Off-Off-Broadway Theater Review: DAUGHTERS OF THE SEXUAL REVOLUTION (WorkShop Theater)

by LindaAnn Loschiavo on September 23, 2014

in Theater-New York

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LOVE IS A MANY-SPLINTERED THING

It’s after dark in Westchester County in 1976. Do you know where your parents are?

Still under the spell of an ebullient consciousness raising meeting, two suburban Moms are sharing a joint and flirting.  Joyce Horowitz (Christine Verleny) explains the marijuana was a gift for her big 4-0; she’s a hip, confident woman, comfortable with exploring her sexuality, embracing the freedom of the era, and enjoying the privacy of having two children away at college, and her contractor husband in Pittsburgh on business. Joyce’s 30-something neighbor Judy Prescott (Laurie Schroeder) has not kissed a woman before, but she’s receptive to romance and adventure; her wild days of dropping acid (while touring with the Grateful Dead and being a Flower Child) are behind her, and her housewife humdrum includes an over-bearing psychiatrist husband, who plies her with prescription drugs and makes her see a therapist.

Michael Selkirk, Greg Oliver Bodine as Liam, Alyson Lange, Luke Hofmaier, Christine Verleny, and Laurie Schroeder in DAUGHTERS OF THE SEXUAL REVOLUTION (The WorkShop Theater Company) - photo by Gerry Goodstein

What’s next? Is this a lesbian coming-out drama or the pain of love under siege? Will the liberated lovers run off together?  Actually, what most concerns the playwright Dana Leslie Goldstein is how women of various ages have reconciled sexual freedom with their personal ethics.

The lovers’ interlude is interrupted by the phone ringing.  “Don’t answer it,” pleads Judy.  But Joyce’s insistence on getting to the phone reveals that her family is important and, naturally, the call will shatter the mood.

Laurie Schroeder and Christine Verleny in DAUGHTERS OF THE SEXUAL REVOLUTION (The WorkShop Theater Company) - photo by Gerry Goodstein

Calling from her Connecticut college is Stacia Horowitz (Alyson Lange), who announces that she is no longer a virgin. But Stacia’s sexual initiation has not come about in the romantic swoon of first love.  Instead, when her campus boyfriend Simon Davies (Luke Hofmaier) wants to leave and hang out with his friends, Stacia impulsively offers herself with an abrupt, “Let’s have sex!”  Manipulative, needy, unethical, fickle, a great self-mythologizer, and an incorrigible liar, Stacia is the most polarizing, whiny, unlikable, and best drawn character in this dark social comedy.

Luke Hofmaier and Alyson Lange in DAUGHTERS OF THE SEXUAL REVOLUTION (The WorkShop Theater Company) - photo by Gerry Goodstein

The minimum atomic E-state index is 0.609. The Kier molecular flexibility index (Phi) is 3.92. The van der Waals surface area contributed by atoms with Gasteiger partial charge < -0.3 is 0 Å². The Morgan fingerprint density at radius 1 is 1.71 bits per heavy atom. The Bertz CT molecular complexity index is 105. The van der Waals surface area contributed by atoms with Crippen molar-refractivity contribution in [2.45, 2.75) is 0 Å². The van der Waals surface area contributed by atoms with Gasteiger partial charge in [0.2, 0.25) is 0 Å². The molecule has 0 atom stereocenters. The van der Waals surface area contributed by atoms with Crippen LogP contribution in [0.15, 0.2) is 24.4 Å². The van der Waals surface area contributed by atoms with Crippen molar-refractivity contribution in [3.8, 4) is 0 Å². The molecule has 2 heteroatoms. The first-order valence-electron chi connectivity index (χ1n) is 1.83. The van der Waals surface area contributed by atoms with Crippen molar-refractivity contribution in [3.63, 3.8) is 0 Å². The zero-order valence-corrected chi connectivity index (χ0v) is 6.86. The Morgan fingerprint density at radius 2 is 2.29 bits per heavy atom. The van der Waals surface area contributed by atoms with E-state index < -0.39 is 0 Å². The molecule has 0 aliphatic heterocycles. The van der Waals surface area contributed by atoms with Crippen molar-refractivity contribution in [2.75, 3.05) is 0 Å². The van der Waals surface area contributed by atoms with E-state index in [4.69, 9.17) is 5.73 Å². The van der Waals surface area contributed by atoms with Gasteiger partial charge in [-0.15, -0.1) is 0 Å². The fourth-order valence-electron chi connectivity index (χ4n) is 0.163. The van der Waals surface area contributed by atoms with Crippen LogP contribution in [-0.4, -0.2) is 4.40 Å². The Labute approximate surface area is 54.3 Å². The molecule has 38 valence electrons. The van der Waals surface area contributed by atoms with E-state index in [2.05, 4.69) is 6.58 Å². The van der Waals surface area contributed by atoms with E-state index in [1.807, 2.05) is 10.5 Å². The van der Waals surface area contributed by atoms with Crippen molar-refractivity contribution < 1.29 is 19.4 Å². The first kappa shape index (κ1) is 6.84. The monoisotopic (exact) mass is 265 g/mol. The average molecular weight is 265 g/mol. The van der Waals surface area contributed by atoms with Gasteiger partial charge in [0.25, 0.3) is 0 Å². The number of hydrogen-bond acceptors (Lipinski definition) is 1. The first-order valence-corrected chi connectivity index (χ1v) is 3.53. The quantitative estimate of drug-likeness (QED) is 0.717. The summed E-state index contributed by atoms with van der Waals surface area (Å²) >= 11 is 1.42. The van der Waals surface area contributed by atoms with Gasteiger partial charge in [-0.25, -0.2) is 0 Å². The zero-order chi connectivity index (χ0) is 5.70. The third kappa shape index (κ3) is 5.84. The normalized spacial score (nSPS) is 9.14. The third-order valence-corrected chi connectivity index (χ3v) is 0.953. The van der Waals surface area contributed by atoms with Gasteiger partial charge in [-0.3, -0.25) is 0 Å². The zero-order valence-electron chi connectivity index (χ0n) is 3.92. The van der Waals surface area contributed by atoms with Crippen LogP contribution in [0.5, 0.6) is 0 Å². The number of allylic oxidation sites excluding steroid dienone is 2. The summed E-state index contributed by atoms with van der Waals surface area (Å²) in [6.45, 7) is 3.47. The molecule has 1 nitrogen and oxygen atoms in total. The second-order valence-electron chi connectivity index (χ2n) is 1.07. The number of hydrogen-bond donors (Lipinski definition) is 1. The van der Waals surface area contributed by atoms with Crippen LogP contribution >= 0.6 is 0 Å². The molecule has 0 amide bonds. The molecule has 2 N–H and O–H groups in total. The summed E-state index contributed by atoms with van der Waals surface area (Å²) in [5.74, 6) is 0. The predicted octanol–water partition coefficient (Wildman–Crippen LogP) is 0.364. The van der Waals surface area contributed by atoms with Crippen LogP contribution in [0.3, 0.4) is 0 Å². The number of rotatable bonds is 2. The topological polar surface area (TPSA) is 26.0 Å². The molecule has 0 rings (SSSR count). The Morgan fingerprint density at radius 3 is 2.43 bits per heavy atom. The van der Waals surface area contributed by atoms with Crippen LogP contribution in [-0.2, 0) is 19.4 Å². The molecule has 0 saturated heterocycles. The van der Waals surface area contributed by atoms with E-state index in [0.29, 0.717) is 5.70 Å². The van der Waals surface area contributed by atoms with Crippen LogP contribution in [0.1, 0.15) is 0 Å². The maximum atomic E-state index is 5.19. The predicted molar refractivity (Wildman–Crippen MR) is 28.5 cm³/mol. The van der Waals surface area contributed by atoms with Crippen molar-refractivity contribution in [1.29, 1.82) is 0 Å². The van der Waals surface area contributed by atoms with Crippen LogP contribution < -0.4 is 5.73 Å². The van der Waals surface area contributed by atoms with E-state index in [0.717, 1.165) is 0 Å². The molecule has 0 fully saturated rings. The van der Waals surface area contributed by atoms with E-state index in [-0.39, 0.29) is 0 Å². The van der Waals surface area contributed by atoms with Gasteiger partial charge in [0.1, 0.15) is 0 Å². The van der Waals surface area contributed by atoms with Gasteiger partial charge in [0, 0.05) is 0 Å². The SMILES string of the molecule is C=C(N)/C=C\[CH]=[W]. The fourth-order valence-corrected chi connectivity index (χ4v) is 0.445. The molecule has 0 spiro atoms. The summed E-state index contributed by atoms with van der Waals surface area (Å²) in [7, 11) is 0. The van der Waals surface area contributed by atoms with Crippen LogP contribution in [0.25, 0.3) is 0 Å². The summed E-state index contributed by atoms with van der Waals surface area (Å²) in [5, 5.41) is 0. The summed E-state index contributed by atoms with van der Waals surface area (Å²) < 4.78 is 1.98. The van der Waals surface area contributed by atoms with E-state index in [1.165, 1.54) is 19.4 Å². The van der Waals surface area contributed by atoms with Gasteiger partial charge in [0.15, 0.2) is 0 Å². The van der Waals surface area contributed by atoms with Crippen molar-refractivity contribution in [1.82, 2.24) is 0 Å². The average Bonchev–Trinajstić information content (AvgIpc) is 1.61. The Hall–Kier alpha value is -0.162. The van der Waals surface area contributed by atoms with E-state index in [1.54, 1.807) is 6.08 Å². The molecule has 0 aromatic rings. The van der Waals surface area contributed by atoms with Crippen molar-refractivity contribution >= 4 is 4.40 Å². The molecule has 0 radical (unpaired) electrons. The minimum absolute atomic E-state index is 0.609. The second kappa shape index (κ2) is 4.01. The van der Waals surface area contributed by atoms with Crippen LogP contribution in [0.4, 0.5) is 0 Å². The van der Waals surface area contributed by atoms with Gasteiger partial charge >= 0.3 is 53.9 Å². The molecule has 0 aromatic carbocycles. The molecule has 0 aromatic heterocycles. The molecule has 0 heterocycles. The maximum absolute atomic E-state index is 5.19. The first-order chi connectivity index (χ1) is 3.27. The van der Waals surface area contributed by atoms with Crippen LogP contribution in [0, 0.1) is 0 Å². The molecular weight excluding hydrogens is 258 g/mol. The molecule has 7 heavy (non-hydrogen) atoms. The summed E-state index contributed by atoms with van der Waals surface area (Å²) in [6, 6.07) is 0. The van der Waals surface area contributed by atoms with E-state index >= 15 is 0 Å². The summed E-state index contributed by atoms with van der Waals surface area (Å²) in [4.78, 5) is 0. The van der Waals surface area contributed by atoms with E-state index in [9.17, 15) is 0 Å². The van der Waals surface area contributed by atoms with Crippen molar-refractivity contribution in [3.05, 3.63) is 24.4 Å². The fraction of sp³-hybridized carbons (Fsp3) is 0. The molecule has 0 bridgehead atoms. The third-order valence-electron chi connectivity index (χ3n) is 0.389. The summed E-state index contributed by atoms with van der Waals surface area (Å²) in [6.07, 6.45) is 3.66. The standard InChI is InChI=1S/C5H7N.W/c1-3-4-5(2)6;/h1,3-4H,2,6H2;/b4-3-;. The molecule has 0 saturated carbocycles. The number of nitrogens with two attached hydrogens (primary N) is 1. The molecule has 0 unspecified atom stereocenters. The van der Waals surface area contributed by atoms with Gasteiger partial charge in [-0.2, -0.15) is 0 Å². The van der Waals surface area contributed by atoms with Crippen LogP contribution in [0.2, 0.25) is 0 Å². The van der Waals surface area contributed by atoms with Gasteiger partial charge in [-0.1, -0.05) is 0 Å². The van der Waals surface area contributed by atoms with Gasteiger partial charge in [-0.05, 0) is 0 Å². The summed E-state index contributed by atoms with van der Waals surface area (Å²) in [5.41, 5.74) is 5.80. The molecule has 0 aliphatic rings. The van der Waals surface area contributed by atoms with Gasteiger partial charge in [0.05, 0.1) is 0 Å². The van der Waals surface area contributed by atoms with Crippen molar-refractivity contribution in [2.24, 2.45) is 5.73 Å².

This ensemble cast does a fine job portraying these six middle-class East Coast characters whose motivations are never neatly parsed but whose words can be brilliantly playful or brutal.

Director Susanna Frazer keeps the pace brisk except when any character has to make an exit; then he or she will linger on the margins; it’s unclear if the actor is still in the scene, eavesdropping, or supposed to fade out. This becomes a bit distracting.

Michael Selkirk, Christine Verleny, Laurie Schroeder, and Greg Oliver Bodine in DAUGHTERS OF THE SEXUAL REVOLUTION (The WorkShop Theater Company) - photo by Gerry Goodstein

Set Designer Jennifer Varbalow’s attractive unit set resembles a 1970s living room with a bedroom space off to each side. Since the props in this living room don’t change, it’s a little confusing at first to figure out if you’re in the Horovitz’s home or the Prescott’s. But the bedroom’s props do change slightly, which helps define the space.

Daughters of the Sexual Revolution tends to focus more on the issue of ethics and personal responsibility than on the characters.  All the same, Goldstein shows a welcome reluctance to spell out every question her script raises, and this well-constructed play offers escalating tension and just enough humor to keep the audience thoroughly engaged.  The writing is even handed, cogent, and captivating.

Alyson Lange and Luke Hofmaier in DAUGHTERS OF THE SEXUAL REVOLUTION (The WorkShop Theater Company) - photo by Gerry Goodstein

photos by Gerry Goodstein

Daughters of the Sexual Revolution
The WorkShop Theater Company, 312 West 36th Street
Thurs at 7; Fri and Sat at 8; Sun at 3
scheduled to end on October 11, 2014
for tickets, call (866) 811-4111 or visit www.workshoptheater.org

{ 1 comment… read it below or add one }

LUCILLE September 30, 2014 at 10:18 am

LINDAANN:

YOU ARE TERRIFIC! THIS IS TOP NOTCH REVIEWING – CUTS TO THE CHASE – NEVER INJECTING PERSONAL EDITORIALIZING…YOU ARE SENSATIONAL!

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